August Wilson’s ‘Fences’ Explores Family Trauma at McCarter

From left, Phil McGlaston, T. Alvarez Reid, Portia, Esau Pritchett and Jared McNeill, in Fences. Credits: T. Charles Erickson

PRINCETON, NJ – A striking  production  of  “Fences,” part of August Wilson’s 10-play Century Cycle, can be seen at the McCarter Theatre in Princeton.

In a co-production with the Long Wharf Theatre in New Haven, Conn., the play is directed by Phylicia Rashad. Rashad appeared as Aunt Ester in Wilson’s “Gem of the Ocean” in 2004 at the McCarter.

The play moves rapidly, with fast paced dialogue, as the writer explores the relationships in an African-American family in the 1950s in Pittsburgh.

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The appealing set by John Iacovelli takes you to the back porch of a two story home, where Troy Maxson is building a fence. (His last name is a combination of Mason Dixon.) Esau Pritchett is the volatile, charming and often angry Troy. A major conflict with his son, Cory, shows how he tries to prevent the boy from making the same mistakes he did. It seems that Troy had a shot at major league baseball, but his color prevented him from succeeding. He doesn’t want Cory to accept a football scholarship, which would be his entrée to college.

Bitterness ensues, both because of that rift and a later clash with Troy’s wife, Rose. The play covers several years, with Phil McGlaston as his friend and colleague, Jim Bono. They are both sanitation workers.

Portia is Troy’s warm and loving wife, Rose. G. Alverez Reid plays his brother Gabriel, who suffers from mental illness. Jared McNeill plays Lyons, a son from a previous relationship. And later, Rose and Troy raise Raynell, played with pluck by Taylor Dior.  She is actually the daughter of Alberta, who died in childbirth. Troy is the father.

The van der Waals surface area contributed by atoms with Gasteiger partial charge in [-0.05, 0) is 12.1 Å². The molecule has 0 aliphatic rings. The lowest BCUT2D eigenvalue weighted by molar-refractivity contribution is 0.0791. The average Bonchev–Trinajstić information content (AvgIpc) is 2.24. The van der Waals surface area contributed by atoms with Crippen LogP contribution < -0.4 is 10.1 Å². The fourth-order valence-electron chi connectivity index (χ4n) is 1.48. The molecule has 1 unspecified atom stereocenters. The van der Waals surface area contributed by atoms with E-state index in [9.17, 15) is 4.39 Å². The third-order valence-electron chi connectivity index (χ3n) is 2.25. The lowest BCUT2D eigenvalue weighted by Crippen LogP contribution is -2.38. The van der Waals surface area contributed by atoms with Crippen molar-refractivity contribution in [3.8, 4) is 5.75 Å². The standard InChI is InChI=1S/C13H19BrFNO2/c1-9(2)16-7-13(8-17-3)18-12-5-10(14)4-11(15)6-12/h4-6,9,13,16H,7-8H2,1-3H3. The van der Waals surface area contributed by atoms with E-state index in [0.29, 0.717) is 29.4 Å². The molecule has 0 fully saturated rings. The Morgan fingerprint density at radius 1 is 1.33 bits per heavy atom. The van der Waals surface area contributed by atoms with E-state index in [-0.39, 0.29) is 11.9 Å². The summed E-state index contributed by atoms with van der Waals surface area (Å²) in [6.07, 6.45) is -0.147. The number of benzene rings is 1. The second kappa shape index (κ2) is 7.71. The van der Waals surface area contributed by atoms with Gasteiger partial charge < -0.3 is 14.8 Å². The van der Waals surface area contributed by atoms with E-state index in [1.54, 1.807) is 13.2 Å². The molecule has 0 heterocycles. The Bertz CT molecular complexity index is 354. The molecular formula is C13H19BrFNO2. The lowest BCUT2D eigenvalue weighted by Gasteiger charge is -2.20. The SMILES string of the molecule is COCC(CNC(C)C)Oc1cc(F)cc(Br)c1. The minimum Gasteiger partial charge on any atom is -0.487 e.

Although much of the play works, there are some gaps if you haven’t read a synopsis of the script ahead of time. It isn’t clear that Lyons is Troy’s son from an earlier relationship nor do we learn enough about Rose and what she had been doing until the age of 30. While Portia exudes a terrific presence in early scenes, her final monologue at the end of Act II falls flat. For some reason, she doesn’t project and turns from the audience, losing much of the power of this final speech.

Pritchett, too, doesn’t quite bring off his long description of growing up in the south and the stealing and prison time he experienced later on.

We never learn why Lyons has ended up as a musician and went to prison and what caused Gabriel’s mental breakdown. Or if we do, they’re passing glimpses.

Still, the actors bring it all off. Reid as Gabriel is refreshingly believable in his confusion and his kind nature. Chris Myers as Cory seems a slight build for a potential football player and spends most of his time pouting.

There’s a certain amount of self-serving focus and some of the dialogue seems circular in revisiting old wounds. Troy feels so sorry for himself that the audience really can’t identify with him. Rose is certainly fed up by the time she learns about Alberta and how Troy needs space and time to "find himself."

Nevertheless, this is overall a well crafted play, with all the technical elements in place. Esosa’s costume designs suit the period and circumstances, Xavier Pierce’s lighting is atmospheric and the sound design by John Gromada enhances time and place.

“Fences” continues through Feb. 9 at the Berlind Theatre in the McCarter Theatre Center. For tickets, call (609) 258-2787 or visit


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